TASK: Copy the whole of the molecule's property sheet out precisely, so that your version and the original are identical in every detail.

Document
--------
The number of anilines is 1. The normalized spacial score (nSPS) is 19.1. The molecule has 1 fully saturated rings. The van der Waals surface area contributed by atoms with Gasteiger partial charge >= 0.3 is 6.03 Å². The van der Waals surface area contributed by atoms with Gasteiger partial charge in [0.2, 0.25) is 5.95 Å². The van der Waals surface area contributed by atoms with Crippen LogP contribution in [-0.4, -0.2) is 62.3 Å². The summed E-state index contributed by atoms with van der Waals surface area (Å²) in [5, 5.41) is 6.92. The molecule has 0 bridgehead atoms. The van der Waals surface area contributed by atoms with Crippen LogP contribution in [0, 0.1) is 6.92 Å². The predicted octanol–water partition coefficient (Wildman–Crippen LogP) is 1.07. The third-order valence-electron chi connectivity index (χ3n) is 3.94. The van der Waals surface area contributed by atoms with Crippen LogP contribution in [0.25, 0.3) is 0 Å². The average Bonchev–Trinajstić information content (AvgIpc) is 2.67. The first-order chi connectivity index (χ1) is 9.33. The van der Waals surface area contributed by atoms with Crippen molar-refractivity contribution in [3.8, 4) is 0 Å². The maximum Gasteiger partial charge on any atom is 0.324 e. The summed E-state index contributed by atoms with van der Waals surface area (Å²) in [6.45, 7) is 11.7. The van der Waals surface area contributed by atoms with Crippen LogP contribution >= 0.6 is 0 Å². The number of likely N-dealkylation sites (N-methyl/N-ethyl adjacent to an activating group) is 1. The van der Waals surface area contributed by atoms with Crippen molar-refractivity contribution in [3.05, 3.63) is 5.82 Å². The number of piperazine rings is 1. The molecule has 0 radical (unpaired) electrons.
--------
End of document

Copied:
The number of anilines is 1. The normalized spacial score (nSPS) is 19.1. The molecule has 1 fully saturated rings. The van der Waals surface area contributed by atoms with Gasteiger partial charge >= 0.3 is 6.03 Å². The van der Waals surface area contributed by atoms with Gasteiger partial charge in [0.2, 0.25) is 5.95 Å². The van der Waals surface area contributed by atoms with Crippen LogP contribution in [-0.4, -0.2) is 62.3 Å². The summed E-state index contributed by atoms with van der Waals surface area (Å²) in [5, 5.41) is 6.92. The molecule has 0 bridgehead atoms. The van der Waals surface area contributed by atoms with Crippen LogP contribution in [0, 0.1) is 6.92 Å². The predicted octanol–water partition coefficient (Wildman–Crippen LogP) is 1.07. The third-order valence-electron chi connectivity index (χ3n) is 3.94. The van der Waals surface area contributed by atoms with Crippen LogP contribution in [0.25, 0.3) is 0 Å². The average Bonchev–Trinajstić information content (AvgIpc) is 2.67. The first-order chi connectivity index (χ1) is 9.33. The van der Waals surface area contributed by atoms with Crippen molar-refractivity contribution in [3.8, 4) is 0 Å². The maximum Gasteiger partial charge on any atom is 0.324 e. The summed E-state index contributed by atoms with van der Waals surface area (Å²) in [6.45, 7) is 11.7. The van der Waals surface area contributed by atoms with Crippen LogP contribution >= 0.6 is 0 Å². The number of likely N-dealkylation sites (N-methyl/N-ethyl adjacent to an activating group) is 1. The van der Waals surface area contributed by atoms with Crippen molar-refractivity contribution in [3.05, 3.63) is 5.82 Å². The number of piperazine rings is 1. The molecule has 0 radical (unpaired) electrons.